…Has any of this dampened the right’s enthusiasm for American exceptionalism, for “creating our own reality” as the biggest empire on the block? Not really. Some truths turned out to be inoperative—like, for example, that housing prices would always go up, or that we’d face a “mushroom cloud” if we didn’t send an army against Saddam. That a radioactive cloud is more likely to drift our way on prevailing air currents from nuclear reactors that we designed ourselves (GE designed six and built three of Fukushima’s disintegrating reactors) is so mind-boggling that it’s best dismissed as part of the left’s “agenda.” Which is what Glenn Beck did Monday, insisting that (perfectly rational) talk about Japan’s nuclear disaster is being fomented by none other than George Soros and the Tides Foundation.

Cold Comfort at Senate Nuclear Safety Hearing
George Zornick
…Commissioners also had no answers about how to fix backup power systems that continue to cool nuclear material in the event of a major power outage. The batteries at Fukushima ran for only eight hours—not nearly long enough. In the United States, the standard length is only four hours. “This is something we have to look into and take action on,” said commissioner George Apostolakis. “I’m not sure what that action would be.”

Amidst these less-than-inspiring answers, the NRC commissioners tried to downplay the possibility of similar events happening here anyhow. “The likelihood of something like this happening in the United States is very, very small,” said Jaczko. Senator Barbara Boxer, who chairs the committee, asked commissioner William Magwood to list four or five areas of concern following Fukushima, and he couldn’t provide any. He responded instead that “you can’t predict events that will happen in the future. You have to be able to recover from whatever happens.”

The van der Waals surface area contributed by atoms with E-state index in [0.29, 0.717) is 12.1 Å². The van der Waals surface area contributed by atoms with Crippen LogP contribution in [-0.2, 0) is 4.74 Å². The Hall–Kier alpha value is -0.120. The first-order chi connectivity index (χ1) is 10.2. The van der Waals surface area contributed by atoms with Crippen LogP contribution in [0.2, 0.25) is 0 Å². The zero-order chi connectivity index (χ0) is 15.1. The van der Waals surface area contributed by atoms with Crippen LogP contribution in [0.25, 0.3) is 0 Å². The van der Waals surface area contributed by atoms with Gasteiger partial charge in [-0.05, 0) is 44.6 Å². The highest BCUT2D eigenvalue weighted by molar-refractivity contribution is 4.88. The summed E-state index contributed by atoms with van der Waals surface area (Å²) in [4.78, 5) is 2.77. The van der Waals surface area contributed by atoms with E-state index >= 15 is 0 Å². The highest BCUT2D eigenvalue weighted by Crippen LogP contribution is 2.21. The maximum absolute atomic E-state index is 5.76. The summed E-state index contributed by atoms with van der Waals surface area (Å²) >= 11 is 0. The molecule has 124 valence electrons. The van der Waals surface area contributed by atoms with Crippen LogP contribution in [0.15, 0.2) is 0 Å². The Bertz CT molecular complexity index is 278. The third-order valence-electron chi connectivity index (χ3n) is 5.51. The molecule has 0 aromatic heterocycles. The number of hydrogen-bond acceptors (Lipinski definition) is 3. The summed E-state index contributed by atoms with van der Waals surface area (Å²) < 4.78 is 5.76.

Fukushima and the Mass Media Meltdown:
The Repercussions of a Pro-Nuclear Corporate Press

keith harmon snow 19 June 2011

A sociological and technological discussion — in the wake of the out-of-control nuclear apocalypse in Japan — addressing the compromise of public health and security created by the failure of the western corporate mass media to equitably report on, mildly investigate, or even moderately challenge the nuclear power industry.

Author’s note, 19 June 2011:
The following report was written after learning about the pro-nuclear and corporate bias of the Society of Environmental Journalists. It was originally published by VOICE NEWS, Winstead CT, in 2001 and was originally titled “The Potential Repercussions of a Pro-Nuclear Press.” I have made a few minor changes, added hyperlinks, and inserted a few comments in [brackets]….

US Nuke Regulators Weaken Safety Rules
by Jeff Donn
NEW JERSEY – Federal regulators have been working closely with the nuclear power industry to keep the nation’s aging reactors operating within safety standards by repeatedly weakening those standards, or simply failing to enforce them, an investigation by The Associated Press has found.

Fukushima Workers Had to Bring Their Own Protective Gear

by Mari Yamaguchi
TOKYO — A new report says Japan’s tsunami-ravaged nuclear plant was so unprepared for the disaster that workers had to bring protective gear and an emergency manual from distant buildings and borrow equipment from a contractor.

Nuclear Crisis in Japan – NIRS – Nuclear Information and Resource Service
UPDATE, Friday, June 17, 2011. There have been increasing reports of radioactive “hotspots” being found around Japan, especially in the area outside but near the evacuation zone of course, but also quite far away. For example, the Wall Street Journal reported today on a hotspot found in Chiba Prefecture 120 miles from Fukushima Daiichi and not too far from Tokyo. There have been reports of elevated readings in Tokyo itself, and across northern Japan.

From Hiroshima to Fukushima
Jonathan Schell
… Some have suggested that in light of the new developments we should abandon nuclear power. I have a different proposal, perhaps more in keeping with the peculiar nature of the peril. Let us pause and study the matter. For how long? Plutonium, a component of nuclear waste, has a half-life of 24,000 years, meaning that half of it is transformed into other elements through radioactive decay. This suggests a time-scale. We will not be precipitous if we study the matter for only half of that half-life, 12,000 years. In the interval, we can make a search for safe new energy sources, among other useful endeavors. Then perhaps we’ll be wise enough to make good use of the split atom.